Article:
Home foreclosure occurs when the homeowner falls behind in mortgage payments to the bank. The bank or lending company that made the original loan or the secondary buyer of the mortgage will begin the legal process of taking the property away from the homeowner and selling it at auction. The timeline may vary slightly due to individual lender policies.
The law recognizes both the lender's monetary right to a property they have a financial interest in, as well as the homeowner's right to live there without undue pressure. Until the early twentieth century, a person purchased property from another person. At that time, the law only protected the original owner and if the buyer did not make monthly payments, the original owner could legally evict them from the property without compensating them for their interest in the home or the land.
Today, foreclosure laws still protect the bank and ensure that it will recover its financial interest if the borrower does not pay his mortgage. However, a homeowner now has some protection from foreclosure if he acts quickly. If the foreclosed property sells at auction, any amount over the balance owed to the bank, will be paid to the homeowner.
The lender must wait until the homeowner falls behind in her payments before issuing a Record Notice of Default. While most lenders wait until the borrower is 3 months behind in her payments, they have the right to send the notice within 30 days of a missed payment. The borrower then has a redemption period during which she can try to raise the money to pay the missed payments and continue living in the home.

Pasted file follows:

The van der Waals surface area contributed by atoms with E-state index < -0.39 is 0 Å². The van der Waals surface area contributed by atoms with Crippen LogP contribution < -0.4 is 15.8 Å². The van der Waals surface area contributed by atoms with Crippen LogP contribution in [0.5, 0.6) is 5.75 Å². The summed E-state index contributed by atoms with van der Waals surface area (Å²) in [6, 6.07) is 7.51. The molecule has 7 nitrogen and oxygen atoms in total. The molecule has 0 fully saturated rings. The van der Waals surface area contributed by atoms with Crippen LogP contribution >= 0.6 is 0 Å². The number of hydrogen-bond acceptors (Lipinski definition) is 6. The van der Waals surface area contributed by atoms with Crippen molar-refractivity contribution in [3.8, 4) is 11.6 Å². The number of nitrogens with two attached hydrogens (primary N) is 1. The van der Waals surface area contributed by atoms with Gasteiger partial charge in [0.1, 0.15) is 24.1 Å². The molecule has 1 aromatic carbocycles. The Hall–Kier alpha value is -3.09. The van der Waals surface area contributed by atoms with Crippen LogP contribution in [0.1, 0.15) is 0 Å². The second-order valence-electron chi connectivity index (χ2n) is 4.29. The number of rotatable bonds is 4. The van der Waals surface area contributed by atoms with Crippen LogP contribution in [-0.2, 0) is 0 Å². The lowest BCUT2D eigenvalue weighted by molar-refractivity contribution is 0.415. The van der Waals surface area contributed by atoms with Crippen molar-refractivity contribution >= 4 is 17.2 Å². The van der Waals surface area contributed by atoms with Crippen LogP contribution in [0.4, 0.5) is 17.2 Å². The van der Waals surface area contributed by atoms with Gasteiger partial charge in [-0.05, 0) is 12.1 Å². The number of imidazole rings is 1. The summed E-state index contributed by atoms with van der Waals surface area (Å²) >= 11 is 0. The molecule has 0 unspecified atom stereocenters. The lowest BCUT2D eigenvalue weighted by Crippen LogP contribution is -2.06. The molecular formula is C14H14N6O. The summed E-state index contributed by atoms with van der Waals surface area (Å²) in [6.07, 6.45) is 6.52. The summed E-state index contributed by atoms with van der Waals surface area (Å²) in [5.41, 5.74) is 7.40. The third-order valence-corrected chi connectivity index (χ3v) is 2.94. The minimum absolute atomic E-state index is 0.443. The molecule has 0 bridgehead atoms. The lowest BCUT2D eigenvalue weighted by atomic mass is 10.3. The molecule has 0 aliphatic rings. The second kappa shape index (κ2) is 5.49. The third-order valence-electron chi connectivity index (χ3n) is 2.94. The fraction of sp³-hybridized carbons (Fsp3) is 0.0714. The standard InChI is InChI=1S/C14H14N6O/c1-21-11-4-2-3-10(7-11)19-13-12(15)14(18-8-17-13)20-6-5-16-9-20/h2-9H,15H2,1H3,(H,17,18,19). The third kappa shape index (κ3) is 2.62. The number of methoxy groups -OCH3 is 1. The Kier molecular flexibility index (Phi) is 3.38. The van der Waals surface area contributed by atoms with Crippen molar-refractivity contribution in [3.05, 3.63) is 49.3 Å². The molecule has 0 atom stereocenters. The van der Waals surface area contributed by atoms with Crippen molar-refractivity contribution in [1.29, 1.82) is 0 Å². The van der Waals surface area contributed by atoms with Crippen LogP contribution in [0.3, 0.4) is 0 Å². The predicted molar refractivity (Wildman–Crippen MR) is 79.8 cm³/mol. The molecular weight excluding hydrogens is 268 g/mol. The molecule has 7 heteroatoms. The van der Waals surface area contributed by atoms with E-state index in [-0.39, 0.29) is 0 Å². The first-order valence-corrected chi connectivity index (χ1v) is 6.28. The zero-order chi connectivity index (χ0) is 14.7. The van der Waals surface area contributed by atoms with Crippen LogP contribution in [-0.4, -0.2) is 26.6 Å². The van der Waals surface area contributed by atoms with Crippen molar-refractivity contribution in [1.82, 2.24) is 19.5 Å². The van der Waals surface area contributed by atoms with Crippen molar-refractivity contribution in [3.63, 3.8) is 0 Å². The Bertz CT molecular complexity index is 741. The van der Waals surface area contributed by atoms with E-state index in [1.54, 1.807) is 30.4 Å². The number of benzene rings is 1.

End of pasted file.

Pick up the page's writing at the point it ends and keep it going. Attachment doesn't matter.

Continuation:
Homeowners sometimes make the mistake of thinking they may stay in the home, but that is not the case. After the redemption period expires, which varies from state to state but is usually around 90 days, a sale date is set. The homeowner now has 30 days before his home sells at auction. He may still redeem the home by paying all money due, but that option expires a few days before the auction date.
There are a number of options available to a homeowner who wants to stay in her home but can't pay the current mortgage amount. Chapter 7 or Chapter 13 bankruptcy, depending on the situation, will temporarily allow the homeowner to remain, but she must still pay the mortgage. Refinancing the entire mortgage for a longer period often reduces the monthly payment. Financing the payment in arrears is another option. The best way to remain in your home is to act quickly, as all these options will expire at some point during the foreclosure process.
Glenda Taylor is a contractor and a full-time writer specializing in construction writing. She also enjoys writing business and finance, food and drink and pet-related articles. Her education includes marketing and a bachelor's degree in journalism from the University of Kansas.